||Ask Dr. Don
Dear Dr. Don,
Would a short or intermediate tax-exempt mutual fund be a good place
to have money for an emergency fund for an investor in the 28-percent
Most financial planners recommend that households should keep three
to six months of expenses in an emergency fund for short-term cash
Conventional wisdom suggests that you don't want any liquidity
risk in an emergency fund because if you have to sell the investments
in a hurry, you may have to take a loss on the investment.
The problem with that advice is that you end up holding
a lot of low-yielding cash investments on the odd chance that you'll
need that money. See this Bankrate
article for additional thoughts on the wisdom of establishing
an emergency fund.
I'd rather see you put your emergency fund money into
bonds than a municipal bond fund. The Series I and Series EE
savings bonds charge a three-month interest penalty if you redeem
the bonds within five years of purchase, but you don't have to pay
state or local income tax on the bonds and you can choose whether
to pay federal taxes at redemption/maturity or annually.
There are no account fees, no transaction costs and
you may be able to use
the bonds later to pay for college expenses and not pay federal
income tax on the interest income. There's also no risk to principal,
which is important in an emergency fund.
See if you can readily tap your home's equity, get
a loan from your retirement account or cash-value life insurance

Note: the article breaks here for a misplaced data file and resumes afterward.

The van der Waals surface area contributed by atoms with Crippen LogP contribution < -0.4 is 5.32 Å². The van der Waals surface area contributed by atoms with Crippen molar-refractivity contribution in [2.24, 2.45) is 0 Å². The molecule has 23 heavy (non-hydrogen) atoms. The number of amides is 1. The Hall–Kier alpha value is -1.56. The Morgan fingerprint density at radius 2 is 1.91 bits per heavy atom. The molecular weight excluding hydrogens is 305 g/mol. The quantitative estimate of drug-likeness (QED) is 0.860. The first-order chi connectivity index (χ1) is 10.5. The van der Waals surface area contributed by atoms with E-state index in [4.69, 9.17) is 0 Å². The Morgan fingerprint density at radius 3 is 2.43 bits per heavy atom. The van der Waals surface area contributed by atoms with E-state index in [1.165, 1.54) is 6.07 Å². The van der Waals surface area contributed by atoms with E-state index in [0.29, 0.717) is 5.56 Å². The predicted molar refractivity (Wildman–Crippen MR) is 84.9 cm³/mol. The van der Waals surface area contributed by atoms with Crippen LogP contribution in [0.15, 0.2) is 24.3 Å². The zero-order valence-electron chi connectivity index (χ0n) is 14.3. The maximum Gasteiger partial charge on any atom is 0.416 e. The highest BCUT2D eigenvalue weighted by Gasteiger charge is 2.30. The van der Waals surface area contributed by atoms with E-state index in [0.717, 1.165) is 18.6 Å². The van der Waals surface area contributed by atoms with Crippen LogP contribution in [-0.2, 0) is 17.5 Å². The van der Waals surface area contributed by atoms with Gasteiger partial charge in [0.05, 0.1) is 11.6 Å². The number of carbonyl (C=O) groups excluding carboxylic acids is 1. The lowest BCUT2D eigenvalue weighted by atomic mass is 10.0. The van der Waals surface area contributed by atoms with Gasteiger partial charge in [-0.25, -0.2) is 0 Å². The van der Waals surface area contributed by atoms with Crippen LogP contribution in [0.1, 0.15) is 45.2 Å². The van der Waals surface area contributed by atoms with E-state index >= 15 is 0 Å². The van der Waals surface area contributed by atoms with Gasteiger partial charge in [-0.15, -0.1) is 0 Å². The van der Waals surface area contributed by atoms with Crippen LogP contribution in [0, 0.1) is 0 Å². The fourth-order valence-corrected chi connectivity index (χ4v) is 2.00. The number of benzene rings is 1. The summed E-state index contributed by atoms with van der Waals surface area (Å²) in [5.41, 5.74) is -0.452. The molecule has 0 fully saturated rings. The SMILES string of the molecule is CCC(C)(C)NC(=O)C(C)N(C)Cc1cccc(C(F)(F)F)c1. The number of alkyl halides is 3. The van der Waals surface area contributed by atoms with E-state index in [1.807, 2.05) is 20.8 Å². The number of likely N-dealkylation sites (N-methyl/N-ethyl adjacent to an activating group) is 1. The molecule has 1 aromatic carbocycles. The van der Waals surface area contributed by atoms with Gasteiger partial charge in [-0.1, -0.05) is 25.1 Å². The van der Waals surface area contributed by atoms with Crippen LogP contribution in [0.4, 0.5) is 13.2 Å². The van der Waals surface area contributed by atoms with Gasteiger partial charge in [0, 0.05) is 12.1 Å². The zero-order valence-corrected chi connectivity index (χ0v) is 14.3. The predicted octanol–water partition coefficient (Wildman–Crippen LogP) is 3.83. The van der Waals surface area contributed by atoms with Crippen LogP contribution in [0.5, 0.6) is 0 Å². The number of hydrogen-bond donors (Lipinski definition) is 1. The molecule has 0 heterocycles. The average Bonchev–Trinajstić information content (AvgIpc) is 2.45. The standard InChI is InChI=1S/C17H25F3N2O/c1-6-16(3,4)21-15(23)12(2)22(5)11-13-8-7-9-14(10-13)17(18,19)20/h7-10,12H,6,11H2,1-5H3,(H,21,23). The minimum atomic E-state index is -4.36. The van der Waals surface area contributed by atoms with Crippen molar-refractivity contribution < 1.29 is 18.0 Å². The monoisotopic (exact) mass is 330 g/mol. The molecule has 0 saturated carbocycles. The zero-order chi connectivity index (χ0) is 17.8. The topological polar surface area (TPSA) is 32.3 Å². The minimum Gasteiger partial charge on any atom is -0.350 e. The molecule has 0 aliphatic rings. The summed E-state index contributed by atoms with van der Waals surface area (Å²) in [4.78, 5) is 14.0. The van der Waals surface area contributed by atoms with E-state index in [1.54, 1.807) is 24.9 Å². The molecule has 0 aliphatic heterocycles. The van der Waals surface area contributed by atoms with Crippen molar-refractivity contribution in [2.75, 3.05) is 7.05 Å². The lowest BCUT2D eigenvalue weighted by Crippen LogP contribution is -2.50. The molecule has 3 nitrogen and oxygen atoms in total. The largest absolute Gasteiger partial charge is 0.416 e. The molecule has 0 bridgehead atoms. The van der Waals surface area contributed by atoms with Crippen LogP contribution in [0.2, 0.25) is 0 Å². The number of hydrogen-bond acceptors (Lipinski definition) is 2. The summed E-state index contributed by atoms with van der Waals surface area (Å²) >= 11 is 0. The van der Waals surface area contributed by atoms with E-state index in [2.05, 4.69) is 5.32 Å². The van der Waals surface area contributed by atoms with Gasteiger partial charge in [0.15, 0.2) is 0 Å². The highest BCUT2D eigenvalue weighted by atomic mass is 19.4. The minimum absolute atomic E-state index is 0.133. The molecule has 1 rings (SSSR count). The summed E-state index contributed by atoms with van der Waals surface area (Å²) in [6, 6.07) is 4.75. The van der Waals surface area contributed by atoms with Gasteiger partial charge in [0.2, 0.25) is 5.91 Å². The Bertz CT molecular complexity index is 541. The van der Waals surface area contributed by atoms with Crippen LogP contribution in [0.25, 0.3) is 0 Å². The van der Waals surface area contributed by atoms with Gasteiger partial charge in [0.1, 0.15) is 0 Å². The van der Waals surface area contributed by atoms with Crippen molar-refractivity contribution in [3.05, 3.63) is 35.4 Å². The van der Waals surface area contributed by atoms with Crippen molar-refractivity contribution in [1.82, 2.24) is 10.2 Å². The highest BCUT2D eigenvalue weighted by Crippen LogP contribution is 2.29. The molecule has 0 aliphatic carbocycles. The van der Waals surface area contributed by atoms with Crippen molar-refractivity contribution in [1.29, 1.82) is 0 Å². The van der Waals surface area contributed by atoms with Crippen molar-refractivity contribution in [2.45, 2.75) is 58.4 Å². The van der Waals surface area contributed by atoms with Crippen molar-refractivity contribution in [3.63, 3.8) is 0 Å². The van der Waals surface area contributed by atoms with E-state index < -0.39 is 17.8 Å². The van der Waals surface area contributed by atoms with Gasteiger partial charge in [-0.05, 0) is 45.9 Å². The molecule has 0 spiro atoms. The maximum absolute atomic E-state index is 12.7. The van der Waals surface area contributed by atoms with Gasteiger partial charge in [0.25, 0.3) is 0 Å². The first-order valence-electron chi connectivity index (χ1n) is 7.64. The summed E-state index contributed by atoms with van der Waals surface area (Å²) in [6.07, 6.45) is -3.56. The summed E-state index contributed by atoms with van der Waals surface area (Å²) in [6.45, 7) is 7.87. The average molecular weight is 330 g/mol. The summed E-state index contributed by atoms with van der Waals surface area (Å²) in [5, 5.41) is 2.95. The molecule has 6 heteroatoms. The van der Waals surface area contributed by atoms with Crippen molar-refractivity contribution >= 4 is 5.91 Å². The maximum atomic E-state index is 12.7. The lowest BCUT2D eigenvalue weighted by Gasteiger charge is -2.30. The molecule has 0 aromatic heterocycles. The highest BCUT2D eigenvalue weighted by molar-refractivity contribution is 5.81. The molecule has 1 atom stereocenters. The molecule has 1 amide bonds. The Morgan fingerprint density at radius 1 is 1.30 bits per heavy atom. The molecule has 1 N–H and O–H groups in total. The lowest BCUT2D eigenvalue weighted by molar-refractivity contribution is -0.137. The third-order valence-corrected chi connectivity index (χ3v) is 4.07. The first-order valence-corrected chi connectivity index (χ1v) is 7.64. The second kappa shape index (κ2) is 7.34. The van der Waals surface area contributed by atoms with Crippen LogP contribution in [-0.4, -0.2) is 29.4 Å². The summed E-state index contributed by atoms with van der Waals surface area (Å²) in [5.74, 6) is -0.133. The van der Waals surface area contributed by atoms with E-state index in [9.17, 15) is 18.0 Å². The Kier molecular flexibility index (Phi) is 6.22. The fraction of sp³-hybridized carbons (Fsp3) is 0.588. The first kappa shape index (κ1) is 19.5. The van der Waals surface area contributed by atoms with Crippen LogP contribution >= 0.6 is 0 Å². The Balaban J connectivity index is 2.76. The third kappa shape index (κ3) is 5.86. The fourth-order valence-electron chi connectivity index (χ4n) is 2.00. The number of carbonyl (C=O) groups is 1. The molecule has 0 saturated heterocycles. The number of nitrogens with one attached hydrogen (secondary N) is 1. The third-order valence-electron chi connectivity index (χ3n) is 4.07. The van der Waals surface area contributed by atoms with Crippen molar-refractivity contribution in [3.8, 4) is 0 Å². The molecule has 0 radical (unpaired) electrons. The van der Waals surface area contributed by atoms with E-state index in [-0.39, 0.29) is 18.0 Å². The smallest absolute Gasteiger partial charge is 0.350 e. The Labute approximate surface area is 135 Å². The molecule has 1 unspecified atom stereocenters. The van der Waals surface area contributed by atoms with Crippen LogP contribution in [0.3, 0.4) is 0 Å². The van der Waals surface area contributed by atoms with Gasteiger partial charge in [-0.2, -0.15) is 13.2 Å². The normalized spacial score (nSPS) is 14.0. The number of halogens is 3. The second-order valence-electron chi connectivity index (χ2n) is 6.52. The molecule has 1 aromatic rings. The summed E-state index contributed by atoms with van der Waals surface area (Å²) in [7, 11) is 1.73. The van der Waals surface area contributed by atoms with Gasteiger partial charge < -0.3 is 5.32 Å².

policy, or get a margin loan against your taxable investment portfolio.
Any of these lending sources will reduce how much you need readily
available in an emergency fund.
Other things you should consider for emergency preparedness: disability
insurance, major medical coverage, a durable power of attorney and
an umbrella liability insurance policy.
If you invest in municipal bonds issued by a government unit in
your state of residency, the interest income is often exempt from
state income taxes as well. Your broker or mutual fund representative
will be able to tell you if the interest income is tax exempt in
your state, or review this investor
The higher your marginal tax rate, the more sense
municipal bonds make in your portfolio. A 28-percent marginal federal
income tax rate is high enough to consider municipal investments,
but it's not high enough to categorically state that municipals
are right for you.
The litmus test for investing in municipal securities is to compare
the taxable equivalent yield on the municipal investment with the
yield on a taxable investment with similar risks.
Municipal yields are often compared on a tax equivalent
yield basis with U.S. Treasury securities. That's not an apples
to apples comparison because the U.S. Treasury securities have no
default risk, but it's a reasonable approximation when a municipal
bond is rated AAA or AAA insured. Use this calculator
to find the taxable equivalent yield on your municipal fund.
The problem with using after-tax equivalent yields
when deciding to invest in a municipal bond fund is that realized
capital gains are taxable vs. the tax-exempt interest income.
Also, when you buy a municipal bond fund, you don't
know what the fund will yield, unlike when you buy individual bonds.
One advantage to a bond fund besides professional management is
that transaction costs in the bond funds are minimal compared to
the costs associated with trading individual bonds.
-- Posted: Nov. 14, 2001